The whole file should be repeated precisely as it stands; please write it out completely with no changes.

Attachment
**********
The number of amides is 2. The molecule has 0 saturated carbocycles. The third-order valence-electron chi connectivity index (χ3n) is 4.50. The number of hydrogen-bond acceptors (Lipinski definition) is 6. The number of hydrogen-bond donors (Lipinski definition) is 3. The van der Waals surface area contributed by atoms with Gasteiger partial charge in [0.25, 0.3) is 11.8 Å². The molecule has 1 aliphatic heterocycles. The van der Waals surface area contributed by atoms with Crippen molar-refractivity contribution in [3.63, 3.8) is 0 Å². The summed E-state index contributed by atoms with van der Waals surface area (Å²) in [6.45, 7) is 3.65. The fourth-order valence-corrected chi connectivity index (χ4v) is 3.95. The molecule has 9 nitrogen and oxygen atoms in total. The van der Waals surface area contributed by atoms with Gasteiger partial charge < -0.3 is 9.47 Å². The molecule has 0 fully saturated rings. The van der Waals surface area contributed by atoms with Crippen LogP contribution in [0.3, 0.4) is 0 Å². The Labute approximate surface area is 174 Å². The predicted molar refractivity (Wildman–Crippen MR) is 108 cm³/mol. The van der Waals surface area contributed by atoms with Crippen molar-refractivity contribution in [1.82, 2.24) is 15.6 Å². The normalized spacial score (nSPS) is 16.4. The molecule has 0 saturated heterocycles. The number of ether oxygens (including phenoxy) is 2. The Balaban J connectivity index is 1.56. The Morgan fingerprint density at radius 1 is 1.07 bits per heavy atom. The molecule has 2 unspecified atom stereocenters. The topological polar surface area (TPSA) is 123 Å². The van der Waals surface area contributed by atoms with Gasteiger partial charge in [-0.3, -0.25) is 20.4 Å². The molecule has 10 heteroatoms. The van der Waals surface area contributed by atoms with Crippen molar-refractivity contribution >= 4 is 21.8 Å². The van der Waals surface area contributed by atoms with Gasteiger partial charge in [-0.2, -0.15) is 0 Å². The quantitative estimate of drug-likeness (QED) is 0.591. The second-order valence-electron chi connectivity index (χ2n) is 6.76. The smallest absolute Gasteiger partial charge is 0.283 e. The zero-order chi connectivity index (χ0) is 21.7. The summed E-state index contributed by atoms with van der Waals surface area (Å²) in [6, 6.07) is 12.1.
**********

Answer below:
The number of amides is 2. The molecule has 0 saturated carbocycles. The third-order valence-electron chi connectivity index (χ3n) is 4.50. The number of hydrogen-bond acceptors (Lipinski definition) is 6. The number of hydrogen-bond donors (Lipinski definition) is 3. The van der Waals surface area contributed by atoms with Gasteiger partial charge in [0.25, 0.3) is 11.8 Å². The molecule has 1 aliphatic heterocycles. The van der Waals surface area contributed by atoms with Crippen molar-refractivity contribution in [3.63, 3.8) is 0 Å². The summed E-state index contributed by atoms with van der Waals surface area (Å²) in [6.45, 7) is 3.65. The fourth-order valence-corrected chi connectivity index (χ4v) is 3.95. The molecule has 9 nitrogen and oxygen atoms in total. The van der Waals surface area contributed by atoms with Gasteiger partial charge < -0.3 is 9.47 Å². The molecule has 0 fully saturated rings. The van der Waals surface area contributed by atoms with Crippen LogP contribution in [0.3, 0.4) is 0 Å². The Labute approximate surface area is 174 Å². The predicted molar refractivity (Wildman–Crippen MR) is 108 cm³/mol. The van der Waals surface area contributed by atoms with Crippen molar-refractivity contribution in [1.82, 2.24) is 15.6 Å². The normalized spacial score (nSPS) is 16.4. The molecule has 0 saturated heterocycles. The number of ether oxygens (including phenoxy) is 2. The Balaban J connectivity index is 1.56. The Morgan fingerprint density at radius 1 is 1.07 bits per heavy atom. The molecule has 2 unspecified atom stereocenters. The topological polar surface area (TPSA) is 123 Å². The van der Waals surface area contributed by atoms with Gasteiger partial charge in [-0.3, -0.25) is 20.4 Å². The molecule has 10 heteroatoms. The van der Waals surface area contributed by atoms with Crippen molar-refractivity contribution >= 4 is 21.8 Å². The van der Waals surface area contributed by atoms with Gasteiger partial charge in [-0.2, -0.15) is 0 Å². The quantitative estimate of drug-likeness (QED) is 0.591. The second-order valence-electron chi connectivity index (χ2n) is 6.76. The smallest absolute Gasteiger partial charge is 0.283 e. The zero-order chi connectivity index (χ0) is 21.7. The summed E-state index contributed by atoms with van der Waals surface area (Å²) in [6, 6.07) is 12.1.